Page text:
We deliberately coincided the break with Stanley’s fourth birthday. He’s a huge train enthusiast, so we were particularly excited to show him the trams (and, of course, ride them!).
My part-time obsession is wanderlusting different countries and people’s homes on Airbnb. In January, I chanced upon award-winning architect Pedro Matos Gameiro’s home in Alfama. It ticked every criteria on my list and then some…!
My part-time obsession is wanderlusting different countries and people’s homes on Airbnb.
The house is situated in a quaint medieval district. In fact it’s one of the oldest neighbourhoods in Europe. Situated in a small village which by and large has remained untouched, the house stands as a time capsule to the years before Lisbon was destroyed by the 1755 earthquake.
The house is the result of a recent rehabilitation of a small 16th century building – only the door remains to this day. Despite the modernist facade, the building still feels completely natural in its environment.
The house is set over several elevations and has two courtyards, a private heated open air swimming pool and a roof terrace balcony along a with a hammock. Whilst it’s central, it’s very peaceful and every Saturday there is a flea market just a stone’s throw away.
We only visited for four days, but I feel we managed to get a real flavour of Lisbon.
We navigated the narrow and windy roads by tram – a must is line 28, which you can pick up just around the corner from the house. It’s the original tram from the 1930’s and passes by some of Lisbon’s finest attractions. It’s a bumpy and, at times, busy ride – you can’t beat the authenticity.
We arrived in Lisbon with a rough agenda and played it by ear, due to the changeable weather. I love form and architecture, so we took a wander around both the recently opened, ‘Museum of Art, Architecture and Technology’ (MAAT) by Amanda Levete and the Pavilhao do Conhecimento. Like everything in Lisbon, it was great value for money and very welcoming to families. Stanley’s highlight was Pavilhao do Conhecimento the Interactive Science Museum, which is the perfect antidote on an overcast day. Next door was the Oceanário de Lisboa, one of the world’s best aquariums.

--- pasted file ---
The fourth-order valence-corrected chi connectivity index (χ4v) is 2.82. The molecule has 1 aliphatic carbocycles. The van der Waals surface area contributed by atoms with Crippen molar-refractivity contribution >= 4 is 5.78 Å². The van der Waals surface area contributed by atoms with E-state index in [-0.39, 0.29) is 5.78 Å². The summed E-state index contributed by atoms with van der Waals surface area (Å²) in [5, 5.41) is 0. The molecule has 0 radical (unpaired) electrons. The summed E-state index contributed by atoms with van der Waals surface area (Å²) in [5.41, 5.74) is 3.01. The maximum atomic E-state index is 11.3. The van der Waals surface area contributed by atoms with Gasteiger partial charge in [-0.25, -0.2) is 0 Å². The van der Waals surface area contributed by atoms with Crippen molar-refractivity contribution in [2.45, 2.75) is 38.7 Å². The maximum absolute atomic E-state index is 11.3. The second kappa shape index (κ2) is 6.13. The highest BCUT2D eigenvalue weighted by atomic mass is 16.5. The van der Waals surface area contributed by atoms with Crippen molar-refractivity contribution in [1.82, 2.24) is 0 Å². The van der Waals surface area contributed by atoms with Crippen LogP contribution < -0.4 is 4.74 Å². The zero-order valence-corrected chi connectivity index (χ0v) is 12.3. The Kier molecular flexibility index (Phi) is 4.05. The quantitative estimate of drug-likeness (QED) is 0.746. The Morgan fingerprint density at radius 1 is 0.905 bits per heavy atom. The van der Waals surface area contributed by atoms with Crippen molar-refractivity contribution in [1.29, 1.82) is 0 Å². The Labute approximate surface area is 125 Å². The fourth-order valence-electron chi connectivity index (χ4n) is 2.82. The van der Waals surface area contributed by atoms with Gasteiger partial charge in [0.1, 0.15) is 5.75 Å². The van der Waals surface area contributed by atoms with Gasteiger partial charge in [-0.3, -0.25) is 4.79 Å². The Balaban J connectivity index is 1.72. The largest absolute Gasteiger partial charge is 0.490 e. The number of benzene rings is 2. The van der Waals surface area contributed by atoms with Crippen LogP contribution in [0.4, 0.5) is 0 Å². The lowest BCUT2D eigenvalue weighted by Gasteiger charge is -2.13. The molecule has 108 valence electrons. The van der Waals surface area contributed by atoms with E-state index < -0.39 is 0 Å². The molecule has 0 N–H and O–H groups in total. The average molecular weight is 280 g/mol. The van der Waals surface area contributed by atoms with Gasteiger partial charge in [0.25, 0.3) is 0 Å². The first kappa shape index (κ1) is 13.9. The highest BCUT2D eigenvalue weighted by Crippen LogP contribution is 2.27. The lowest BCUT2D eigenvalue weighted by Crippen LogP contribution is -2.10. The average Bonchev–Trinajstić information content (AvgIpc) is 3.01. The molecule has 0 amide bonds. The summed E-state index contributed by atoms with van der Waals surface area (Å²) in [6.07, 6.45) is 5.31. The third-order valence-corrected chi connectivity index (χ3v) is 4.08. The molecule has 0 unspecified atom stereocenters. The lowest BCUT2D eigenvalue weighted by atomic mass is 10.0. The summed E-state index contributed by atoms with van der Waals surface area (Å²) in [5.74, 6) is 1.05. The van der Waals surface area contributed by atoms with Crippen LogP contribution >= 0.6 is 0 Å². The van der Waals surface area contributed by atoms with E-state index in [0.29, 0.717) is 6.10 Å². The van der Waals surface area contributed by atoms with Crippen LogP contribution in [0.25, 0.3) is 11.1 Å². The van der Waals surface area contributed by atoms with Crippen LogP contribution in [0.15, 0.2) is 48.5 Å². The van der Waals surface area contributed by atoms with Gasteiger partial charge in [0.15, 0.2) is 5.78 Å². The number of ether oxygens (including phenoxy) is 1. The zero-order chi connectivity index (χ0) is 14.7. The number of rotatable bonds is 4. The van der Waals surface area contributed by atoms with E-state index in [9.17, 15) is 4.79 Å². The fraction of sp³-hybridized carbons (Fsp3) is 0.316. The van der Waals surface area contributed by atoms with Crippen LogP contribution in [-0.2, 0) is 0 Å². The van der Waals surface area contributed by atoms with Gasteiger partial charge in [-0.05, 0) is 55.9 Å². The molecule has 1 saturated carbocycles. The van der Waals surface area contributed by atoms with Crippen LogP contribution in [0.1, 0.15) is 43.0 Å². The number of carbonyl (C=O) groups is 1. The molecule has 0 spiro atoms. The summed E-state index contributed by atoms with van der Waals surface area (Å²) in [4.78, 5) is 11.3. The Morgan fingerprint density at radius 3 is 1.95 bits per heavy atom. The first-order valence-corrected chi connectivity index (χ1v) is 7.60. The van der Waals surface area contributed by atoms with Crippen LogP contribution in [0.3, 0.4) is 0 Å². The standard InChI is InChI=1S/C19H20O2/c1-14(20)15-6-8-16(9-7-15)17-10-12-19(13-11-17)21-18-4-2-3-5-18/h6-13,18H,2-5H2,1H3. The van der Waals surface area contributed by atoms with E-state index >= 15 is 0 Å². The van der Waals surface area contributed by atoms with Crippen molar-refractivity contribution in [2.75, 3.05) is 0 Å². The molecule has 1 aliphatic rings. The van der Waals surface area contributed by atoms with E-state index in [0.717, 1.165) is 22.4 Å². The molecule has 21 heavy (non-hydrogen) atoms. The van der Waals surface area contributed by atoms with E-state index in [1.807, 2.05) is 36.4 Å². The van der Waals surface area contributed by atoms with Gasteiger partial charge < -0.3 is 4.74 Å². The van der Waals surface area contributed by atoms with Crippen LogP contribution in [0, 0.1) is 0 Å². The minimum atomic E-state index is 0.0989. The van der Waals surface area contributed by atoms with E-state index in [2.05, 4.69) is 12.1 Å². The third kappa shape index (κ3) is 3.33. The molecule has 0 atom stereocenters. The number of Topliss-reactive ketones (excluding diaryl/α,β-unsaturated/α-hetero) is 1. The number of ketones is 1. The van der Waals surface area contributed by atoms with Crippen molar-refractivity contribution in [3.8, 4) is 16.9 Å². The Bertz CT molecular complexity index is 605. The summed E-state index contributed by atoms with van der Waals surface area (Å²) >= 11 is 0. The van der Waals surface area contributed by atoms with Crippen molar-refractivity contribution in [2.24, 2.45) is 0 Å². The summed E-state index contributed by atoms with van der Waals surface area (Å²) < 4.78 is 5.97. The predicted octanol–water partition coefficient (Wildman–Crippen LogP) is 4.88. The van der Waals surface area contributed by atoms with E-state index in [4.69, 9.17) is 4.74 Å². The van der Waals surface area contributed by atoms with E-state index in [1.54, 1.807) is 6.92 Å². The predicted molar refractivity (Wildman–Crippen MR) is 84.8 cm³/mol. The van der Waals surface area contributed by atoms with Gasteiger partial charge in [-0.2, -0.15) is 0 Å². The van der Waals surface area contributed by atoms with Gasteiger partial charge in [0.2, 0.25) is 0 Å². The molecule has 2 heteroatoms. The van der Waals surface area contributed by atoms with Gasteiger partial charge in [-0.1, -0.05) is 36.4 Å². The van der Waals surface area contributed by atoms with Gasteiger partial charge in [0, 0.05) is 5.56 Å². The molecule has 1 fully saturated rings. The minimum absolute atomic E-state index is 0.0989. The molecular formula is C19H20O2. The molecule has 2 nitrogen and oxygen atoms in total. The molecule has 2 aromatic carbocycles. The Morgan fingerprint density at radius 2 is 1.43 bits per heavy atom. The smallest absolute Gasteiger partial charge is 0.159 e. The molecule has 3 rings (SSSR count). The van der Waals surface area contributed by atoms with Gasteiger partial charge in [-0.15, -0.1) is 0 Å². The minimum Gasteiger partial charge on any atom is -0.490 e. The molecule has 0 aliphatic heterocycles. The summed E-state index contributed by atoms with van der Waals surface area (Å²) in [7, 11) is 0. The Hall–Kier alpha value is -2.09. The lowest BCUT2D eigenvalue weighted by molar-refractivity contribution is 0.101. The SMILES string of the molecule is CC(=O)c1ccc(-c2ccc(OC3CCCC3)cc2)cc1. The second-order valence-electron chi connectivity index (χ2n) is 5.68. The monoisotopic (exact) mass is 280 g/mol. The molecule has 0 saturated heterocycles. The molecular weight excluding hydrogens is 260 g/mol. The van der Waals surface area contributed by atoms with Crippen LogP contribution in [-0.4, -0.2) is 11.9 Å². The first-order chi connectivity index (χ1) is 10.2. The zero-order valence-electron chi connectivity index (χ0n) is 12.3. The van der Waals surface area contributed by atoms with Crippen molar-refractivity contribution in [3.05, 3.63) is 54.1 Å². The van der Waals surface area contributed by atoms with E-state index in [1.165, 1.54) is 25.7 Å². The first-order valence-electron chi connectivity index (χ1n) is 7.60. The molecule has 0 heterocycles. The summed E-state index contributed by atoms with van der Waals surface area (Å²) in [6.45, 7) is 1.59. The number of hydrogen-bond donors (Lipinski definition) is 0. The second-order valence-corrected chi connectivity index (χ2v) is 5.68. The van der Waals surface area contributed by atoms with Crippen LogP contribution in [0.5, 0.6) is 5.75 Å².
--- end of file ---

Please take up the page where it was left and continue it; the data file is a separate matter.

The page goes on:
One fine day, we walked around Belem and saw the Jerónimos Monastery, the tropical park and tried the world famous custard tarts from Pasteis de Belem. They were delicious. Don’t be put off by the queues because it was a well oiled machine and the wait wasn’t nearly as long as it first appeared.
Stanley’s birthday request was a beach, so we asked our host for advice and was recommended Cascais. We opted for a picturesque train ride along the coast. We actually only stayed in the harbour (rather than exploring the larger neighbouring beaches) and enjoyed a traditional Portuguese chicken lunch (with Sangria for the grown ups).
We genuinely found Lisbon to be as good as the hype.
Everyone was friendly and welcoming, the food was great and even though the sun didn’t shine for us every day (we did hedge our bets going in March) we had more than enough to keep us occupied.
We’ll definitely be going back and, next time, I’d like to visit the LX Factory. If you’re visiting without children, I’ve heard that downtown is supposed to be great for nightlife.
We’re still deliberating on our next adventure. Stockholm is a definite (to see friends) but we might just try and squeeze in one sunny break too. I’ve been looking at Santorini, Sorrento and the South of France. Any recommendations would be warmly welcomed.
Flights and accommodation
We flew from London Stansted to Lisbon Portugal with Ryan Air.
Words and photography by Fiona Burrage.